Apollo Magazine

‘This is a book about a man who painted, not about the paintings he made’

A new biography of Renoir emphasises the role the painter’s domestic life played in his work

Luncheon of the Boating Party, (1880–81), Pierre-Auguste Renoir. Dallas Museum of Art

Luncheon of the Boating Party (1880–81), Pierre-Auguste Renoir. Phillips Collection, Washington, D.C.

When he was about 47, Pierre-Auguste Renoir began to suffer from terrible pain in his eyes and teeth. He knew something was wrong, possibly permanently wrong. ‘What’s going to happen after this? I really can’t travel in the state I’m in… Tomorrow, I hope my eye will open up and I can finish my paintings,’ he wrote to his friend and dealer Paul Durand-Ruel, in December 1888. It was the onset of severe rheumatoid arthritis that would curtail the ways he could use his hands and body almost immediately.

Renoir lived to be 78 years old, and he went on painting nearly every day that he was not confined to bed. In her new book, Barbara Ehrlich White details the ingenious techniques that allowed him to do so. Renoir had his model or his children put the brush into his hand and take it out when he was done; sometimes he painted with both hands together cramped around the brush. White dispels the rumour that the paintbrush was tied to his hands. There was no need, his hands were so contracted, but ‘to avoid ripping the fragile skin of his palms with the wooden handle of his paintbrush, a little piece of cloth was inserted in his palm held in place with linen strips tied round and knotted at his wrists’.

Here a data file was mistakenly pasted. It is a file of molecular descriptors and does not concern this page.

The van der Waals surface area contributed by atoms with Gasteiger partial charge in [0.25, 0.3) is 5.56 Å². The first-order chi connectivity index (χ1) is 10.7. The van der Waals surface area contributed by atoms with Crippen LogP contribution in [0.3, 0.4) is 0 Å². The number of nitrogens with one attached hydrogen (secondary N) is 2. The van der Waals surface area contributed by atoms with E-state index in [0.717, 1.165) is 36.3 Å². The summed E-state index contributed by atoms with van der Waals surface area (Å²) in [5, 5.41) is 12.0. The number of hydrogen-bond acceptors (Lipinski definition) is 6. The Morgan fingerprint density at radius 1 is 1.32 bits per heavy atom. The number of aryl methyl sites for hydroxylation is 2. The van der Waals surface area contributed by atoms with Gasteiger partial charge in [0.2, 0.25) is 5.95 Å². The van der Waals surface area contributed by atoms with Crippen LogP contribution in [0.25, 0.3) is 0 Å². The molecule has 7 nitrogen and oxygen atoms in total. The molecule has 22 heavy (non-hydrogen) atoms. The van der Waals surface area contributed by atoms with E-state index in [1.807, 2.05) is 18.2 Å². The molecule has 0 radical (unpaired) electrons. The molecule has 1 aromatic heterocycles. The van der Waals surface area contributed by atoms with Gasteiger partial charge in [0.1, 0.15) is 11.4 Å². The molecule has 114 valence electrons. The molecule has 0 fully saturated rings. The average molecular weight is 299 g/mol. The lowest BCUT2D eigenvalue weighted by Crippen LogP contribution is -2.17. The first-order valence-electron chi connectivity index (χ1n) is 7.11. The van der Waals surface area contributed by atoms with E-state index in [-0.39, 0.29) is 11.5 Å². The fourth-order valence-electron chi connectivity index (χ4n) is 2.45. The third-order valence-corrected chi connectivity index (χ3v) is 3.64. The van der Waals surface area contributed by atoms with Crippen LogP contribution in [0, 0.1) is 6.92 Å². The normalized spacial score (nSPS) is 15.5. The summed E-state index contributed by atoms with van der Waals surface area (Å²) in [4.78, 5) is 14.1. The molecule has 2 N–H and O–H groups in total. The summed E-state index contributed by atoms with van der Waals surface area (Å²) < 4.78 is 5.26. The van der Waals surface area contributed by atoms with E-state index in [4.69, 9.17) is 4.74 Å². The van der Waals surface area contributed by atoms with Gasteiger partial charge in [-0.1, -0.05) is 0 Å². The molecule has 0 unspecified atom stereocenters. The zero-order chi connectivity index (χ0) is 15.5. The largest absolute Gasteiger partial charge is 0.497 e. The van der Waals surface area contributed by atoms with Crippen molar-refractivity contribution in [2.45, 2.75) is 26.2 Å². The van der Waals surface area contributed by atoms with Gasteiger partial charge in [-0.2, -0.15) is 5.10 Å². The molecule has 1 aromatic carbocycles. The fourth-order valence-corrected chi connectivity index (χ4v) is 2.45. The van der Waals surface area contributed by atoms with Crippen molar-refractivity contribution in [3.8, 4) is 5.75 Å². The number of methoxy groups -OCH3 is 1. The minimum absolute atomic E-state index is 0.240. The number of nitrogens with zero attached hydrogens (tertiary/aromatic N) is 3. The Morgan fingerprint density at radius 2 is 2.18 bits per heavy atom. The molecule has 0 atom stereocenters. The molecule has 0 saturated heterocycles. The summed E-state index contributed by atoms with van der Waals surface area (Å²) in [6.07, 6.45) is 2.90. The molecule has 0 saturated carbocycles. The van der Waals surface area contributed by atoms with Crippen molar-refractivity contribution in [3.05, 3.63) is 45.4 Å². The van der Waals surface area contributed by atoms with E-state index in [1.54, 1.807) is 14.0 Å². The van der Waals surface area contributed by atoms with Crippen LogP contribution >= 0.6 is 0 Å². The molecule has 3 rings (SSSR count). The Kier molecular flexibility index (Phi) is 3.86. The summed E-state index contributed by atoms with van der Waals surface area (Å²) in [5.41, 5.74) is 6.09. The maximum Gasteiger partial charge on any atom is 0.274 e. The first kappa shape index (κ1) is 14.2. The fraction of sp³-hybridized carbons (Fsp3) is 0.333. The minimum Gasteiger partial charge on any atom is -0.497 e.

Lise in a White Shawl (1872), Pierre-Auguste Renoir. Dallas Museum of Art, Texas

Renoir had always hated being alone and now he really could not paint alone. Late in life he wrote to a friend about a persistent state of mind, ‘What I feared was isolation.’ The word ‘intimate’ in White’s subtitle is doubly suggestive. She portrays a personal battle to continue painting, and also draws on a vast amount of private correspondence, diaries, and notes written by Renoir and the people who were closest to him. This is a book about a man who painted, not about the paintings he made. White begins with Renoir’s working-class background, his apprenticeships, and the ways in which patronage was a necessary fact of his existence. Her account of Renoir’s adult life focuses on a succession of domestic establishments. Early on, Renoir had a mistress, Lise Tréhot, who was his only model from 1866 to 1872. She posed for Lise Sewing, Portrait of Lise, Lise (Woman with an Umbrella), Lise and Sisley, Algerian Odalisque, Lise in a White Shawl (1872) – all the paintings he sent to the yearly Salons. During this time Lise was pregnant twice, and the two babies born were given up for adoption. One, a son Pierre, probably died immediately; the second, a daughter Jeanne, survived. Renoir supported his daughter, eventually giving her his last name, and left her a legacy when he died. Tréhot left Renoir for another lover in 1872. Some seven years went by during which Renoir painted portraits for hire, had many different models, and depicted a social world of friends, painters, dealers – this is the time of Le Moulin de la Galette (1876) – before he met Aline Charigot.

Dance at Bougival (1883), Pierre-August Renoir. Museum of Fine Arts, Boston